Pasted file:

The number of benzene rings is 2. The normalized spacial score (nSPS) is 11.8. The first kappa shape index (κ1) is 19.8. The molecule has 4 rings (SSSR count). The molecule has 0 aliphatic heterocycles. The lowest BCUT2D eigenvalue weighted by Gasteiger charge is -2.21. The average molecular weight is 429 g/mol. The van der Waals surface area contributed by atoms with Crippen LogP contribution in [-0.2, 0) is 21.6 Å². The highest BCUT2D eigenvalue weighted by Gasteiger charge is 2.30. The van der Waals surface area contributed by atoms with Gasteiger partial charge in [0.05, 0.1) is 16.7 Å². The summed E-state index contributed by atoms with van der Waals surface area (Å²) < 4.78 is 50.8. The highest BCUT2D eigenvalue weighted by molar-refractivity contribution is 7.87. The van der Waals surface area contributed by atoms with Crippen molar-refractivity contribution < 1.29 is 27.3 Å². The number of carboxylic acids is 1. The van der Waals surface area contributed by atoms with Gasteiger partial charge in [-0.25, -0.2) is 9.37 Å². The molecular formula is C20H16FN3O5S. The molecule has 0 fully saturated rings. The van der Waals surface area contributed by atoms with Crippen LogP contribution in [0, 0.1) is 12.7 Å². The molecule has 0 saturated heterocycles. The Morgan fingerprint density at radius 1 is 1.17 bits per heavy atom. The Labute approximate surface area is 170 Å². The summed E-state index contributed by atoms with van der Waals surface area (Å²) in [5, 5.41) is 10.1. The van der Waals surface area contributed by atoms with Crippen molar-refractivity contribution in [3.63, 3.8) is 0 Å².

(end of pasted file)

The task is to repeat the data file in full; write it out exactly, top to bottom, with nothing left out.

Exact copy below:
The number of benzene rings is 2. The normalized spacial score (nSPS) is 11.8. The first kappa shape index (κ1) is 19.8. The molecule has 4 rings (SSSR count). The molecule has 0 aliphatic heterocycles. The lowest BCUT2D eigenvalue weighted by Gasteiger charge is -2.21. The average molecular weight is 429 g/mol. The van der Waals surface area contributed by atoms with Crippen LogP contribution in [-0.2, 0) is 21.6 Å². The highest BCUT2D eigenvalue weighted by Gasteiger charge is 2.30. The van der Waals surface area contributed by atoms with Gasteiger partial charge in [0.05, 0.1) is 16.7 Å². The summed E-state index contributed by atoms with van der Waals surface area (Å²) < 4.78 is 50.8. The highest BCUT2D eigenvalue weighted by molar-refractivity contribution is 7.87. The van der Waals surface area contributed by atoms with Crippen molar-refractivity contribution < 1.29 is 27.3 Å². The number of carboxylic acids is 1. The van der Waals surface area contributed by atoms with Gasteiger partial charge in [-0.25, -0.2) is 9.37 Å². The molecular formula is C20H16FN3O5S. The molecule has 0 fully saturated rings. The van der Waals surface area contributed by atoms with Crippen LogP contribution in [0, 0.1) is 12.7 Å². The molecule has 0 saturated heterocycles. The Morgan fingerprint density at radius 1 is 1.17 bits per heavy atom. The Labute approximate surface area is 170 Å². The summed E-state index contributed by atoms with van der Waals surface area (Å²) in [5, 5.41) is 10.1. The van der Waals surface area contributed by atoms with Crippen molar-refractivity contribution in [3.63, 3.8) is 0 Å².